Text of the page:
But once medical science adopted the Big Science style made possible in other fields by government funding, enterprising business people found that if you made a drug that people had to have in order to live, they would pay almost whatever you charged for it. And their patent lawyers found clever ways to prolong patents so as to exclude competition from this operation, which is a big part of how Big Pharma got where it is today.

Ah, but if all those profits hadn’t been available to fund further research, would we have as many advanced drugs and medical technologies as we do today? There is no way to tell for sure, but one thing that is certain is that the drug companies now look at medical needs mainly with an eye toward profit, rather than asking about who is suffering and what can be done about it? This leads to situations such as “orphan drugs” that have small patient populations, have been around too long to patent, or are unprofitable for other reasons.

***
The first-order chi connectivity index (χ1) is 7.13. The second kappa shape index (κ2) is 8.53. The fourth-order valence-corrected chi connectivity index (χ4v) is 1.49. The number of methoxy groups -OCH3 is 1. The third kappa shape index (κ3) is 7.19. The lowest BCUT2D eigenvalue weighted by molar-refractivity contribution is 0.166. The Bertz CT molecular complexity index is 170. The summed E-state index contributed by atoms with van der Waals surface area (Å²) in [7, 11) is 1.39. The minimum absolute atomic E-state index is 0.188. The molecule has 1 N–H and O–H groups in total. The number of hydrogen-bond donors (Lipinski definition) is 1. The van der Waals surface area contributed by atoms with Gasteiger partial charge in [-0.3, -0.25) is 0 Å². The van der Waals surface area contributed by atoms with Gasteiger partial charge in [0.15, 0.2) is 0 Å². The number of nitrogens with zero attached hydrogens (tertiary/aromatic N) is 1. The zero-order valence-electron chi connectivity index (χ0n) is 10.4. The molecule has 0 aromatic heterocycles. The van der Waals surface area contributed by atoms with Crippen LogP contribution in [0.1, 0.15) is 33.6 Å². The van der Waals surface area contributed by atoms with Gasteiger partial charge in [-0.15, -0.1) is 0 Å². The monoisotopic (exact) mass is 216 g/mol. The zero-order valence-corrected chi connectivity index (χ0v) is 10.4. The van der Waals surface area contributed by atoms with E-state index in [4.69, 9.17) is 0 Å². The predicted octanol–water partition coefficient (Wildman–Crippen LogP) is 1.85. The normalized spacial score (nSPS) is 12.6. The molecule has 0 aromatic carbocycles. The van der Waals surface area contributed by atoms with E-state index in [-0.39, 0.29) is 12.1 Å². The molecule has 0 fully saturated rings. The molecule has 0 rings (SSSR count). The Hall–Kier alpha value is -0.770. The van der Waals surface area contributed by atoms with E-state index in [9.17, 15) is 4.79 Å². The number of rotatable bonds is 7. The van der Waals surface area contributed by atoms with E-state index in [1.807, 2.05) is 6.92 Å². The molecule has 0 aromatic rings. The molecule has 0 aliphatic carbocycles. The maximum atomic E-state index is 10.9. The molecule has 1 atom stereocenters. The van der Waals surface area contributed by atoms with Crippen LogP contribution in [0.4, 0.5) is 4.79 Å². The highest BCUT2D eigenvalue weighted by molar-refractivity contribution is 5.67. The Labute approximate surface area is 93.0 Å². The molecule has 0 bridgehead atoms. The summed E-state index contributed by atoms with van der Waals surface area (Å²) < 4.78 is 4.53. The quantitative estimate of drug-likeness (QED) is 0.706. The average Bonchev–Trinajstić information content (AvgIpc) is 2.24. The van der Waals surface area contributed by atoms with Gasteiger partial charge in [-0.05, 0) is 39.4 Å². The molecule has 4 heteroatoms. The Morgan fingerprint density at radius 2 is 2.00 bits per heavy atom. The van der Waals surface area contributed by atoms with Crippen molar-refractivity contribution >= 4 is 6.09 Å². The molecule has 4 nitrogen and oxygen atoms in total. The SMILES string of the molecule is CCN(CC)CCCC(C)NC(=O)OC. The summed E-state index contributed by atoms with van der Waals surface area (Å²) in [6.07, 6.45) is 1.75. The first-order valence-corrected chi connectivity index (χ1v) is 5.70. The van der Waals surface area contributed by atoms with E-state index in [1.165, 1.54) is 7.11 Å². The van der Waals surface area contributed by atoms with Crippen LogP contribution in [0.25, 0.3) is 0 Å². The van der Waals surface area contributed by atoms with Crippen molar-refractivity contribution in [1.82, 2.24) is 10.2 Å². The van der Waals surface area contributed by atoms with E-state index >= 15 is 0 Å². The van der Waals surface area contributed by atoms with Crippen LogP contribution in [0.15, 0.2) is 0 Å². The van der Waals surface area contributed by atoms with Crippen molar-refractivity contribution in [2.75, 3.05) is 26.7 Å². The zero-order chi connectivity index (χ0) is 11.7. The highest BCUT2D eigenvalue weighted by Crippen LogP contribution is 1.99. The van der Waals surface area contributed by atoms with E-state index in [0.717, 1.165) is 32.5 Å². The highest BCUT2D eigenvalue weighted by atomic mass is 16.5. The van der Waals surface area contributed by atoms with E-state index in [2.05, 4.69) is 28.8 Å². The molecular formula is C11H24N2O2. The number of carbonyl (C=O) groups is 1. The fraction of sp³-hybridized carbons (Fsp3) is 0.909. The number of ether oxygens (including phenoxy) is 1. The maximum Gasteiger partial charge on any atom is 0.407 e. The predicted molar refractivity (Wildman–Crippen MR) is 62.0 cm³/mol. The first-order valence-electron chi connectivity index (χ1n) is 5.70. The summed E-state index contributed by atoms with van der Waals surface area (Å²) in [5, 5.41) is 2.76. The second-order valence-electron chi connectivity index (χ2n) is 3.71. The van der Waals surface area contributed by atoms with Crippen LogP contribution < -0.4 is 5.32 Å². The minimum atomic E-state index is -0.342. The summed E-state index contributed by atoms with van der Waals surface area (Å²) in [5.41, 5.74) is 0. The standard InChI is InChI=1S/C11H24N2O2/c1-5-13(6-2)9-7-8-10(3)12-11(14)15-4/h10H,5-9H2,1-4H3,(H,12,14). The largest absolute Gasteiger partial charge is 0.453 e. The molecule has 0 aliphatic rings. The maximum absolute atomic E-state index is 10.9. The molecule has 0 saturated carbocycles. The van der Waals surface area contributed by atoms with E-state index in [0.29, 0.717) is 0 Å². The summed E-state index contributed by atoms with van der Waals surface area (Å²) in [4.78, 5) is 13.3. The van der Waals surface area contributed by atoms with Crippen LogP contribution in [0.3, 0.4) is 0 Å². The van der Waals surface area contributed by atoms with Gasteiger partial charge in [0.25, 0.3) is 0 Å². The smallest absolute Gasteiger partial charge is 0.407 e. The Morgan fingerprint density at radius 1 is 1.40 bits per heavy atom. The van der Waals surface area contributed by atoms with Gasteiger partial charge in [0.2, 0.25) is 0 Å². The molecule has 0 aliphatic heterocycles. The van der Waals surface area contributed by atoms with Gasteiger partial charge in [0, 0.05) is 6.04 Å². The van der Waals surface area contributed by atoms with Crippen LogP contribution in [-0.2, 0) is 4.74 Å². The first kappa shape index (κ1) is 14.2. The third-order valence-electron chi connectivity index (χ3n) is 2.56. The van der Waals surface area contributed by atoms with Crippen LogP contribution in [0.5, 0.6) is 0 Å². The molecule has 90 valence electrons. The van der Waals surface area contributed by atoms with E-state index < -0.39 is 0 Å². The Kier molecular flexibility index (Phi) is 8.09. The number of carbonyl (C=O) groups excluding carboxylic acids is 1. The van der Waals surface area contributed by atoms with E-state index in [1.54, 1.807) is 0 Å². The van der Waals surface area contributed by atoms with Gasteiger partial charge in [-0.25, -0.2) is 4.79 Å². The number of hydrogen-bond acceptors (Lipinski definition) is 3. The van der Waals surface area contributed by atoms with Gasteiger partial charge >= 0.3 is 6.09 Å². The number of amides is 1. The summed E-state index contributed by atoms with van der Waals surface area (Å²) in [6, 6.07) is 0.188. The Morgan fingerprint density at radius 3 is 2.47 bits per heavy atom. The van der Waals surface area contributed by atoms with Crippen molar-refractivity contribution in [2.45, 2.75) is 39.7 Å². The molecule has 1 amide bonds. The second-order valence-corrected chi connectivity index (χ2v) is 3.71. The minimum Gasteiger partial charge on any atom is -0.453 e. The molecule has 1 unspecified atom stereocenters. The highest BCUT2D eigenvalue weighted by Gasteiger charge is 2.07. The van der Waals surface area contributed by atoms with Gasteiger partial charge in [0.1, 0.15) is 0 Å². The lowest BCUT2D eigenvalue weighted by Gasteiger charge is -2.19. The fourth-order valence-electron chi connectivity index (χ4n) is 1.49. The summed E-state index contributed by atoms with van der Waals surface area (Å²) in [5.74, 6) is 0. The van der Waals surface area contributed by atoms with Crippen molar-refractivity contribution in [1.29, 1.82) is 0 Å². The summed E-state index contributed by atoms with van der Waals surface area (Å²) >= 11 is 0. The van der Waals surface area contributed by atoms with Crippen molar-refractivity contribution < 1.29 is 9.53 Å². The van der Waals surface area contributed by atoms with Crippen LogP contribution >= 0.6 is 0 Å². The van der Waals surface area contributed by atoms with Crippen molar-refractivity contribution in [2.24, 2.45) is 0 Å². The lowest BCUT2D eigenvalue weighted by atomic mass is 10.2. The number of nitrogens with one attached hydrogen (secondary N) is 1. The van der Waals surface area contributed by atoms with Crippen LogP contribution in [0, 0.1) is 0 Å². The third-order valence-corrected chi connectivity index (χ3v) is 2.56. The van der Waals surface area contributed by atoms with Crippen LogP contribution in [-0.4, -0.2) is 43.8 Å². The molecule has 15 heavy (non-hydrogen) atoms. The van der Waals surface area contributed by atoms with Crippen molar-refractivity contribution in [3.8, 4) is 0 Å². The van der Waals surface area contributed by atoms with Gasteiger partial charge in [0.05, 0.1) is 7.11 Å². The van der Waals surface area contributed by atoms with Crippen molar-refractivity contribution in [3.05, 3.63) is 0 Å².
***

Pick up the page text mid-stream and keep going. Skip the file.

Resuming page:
This problem has been a long time in the making, and I’m not about to solve in it one column. The biological do-it-yourself movement may lead to some changes, although if it gets to be a serious threat to Big Pharma, they can deploy herds of lawyers to manipulate the government regulatory system to put the DIYers out of business.

Government intervention of some kind may be helpful, but not simply by subsidizing whatever the drug companies charge, which is partly how we got here in the first place.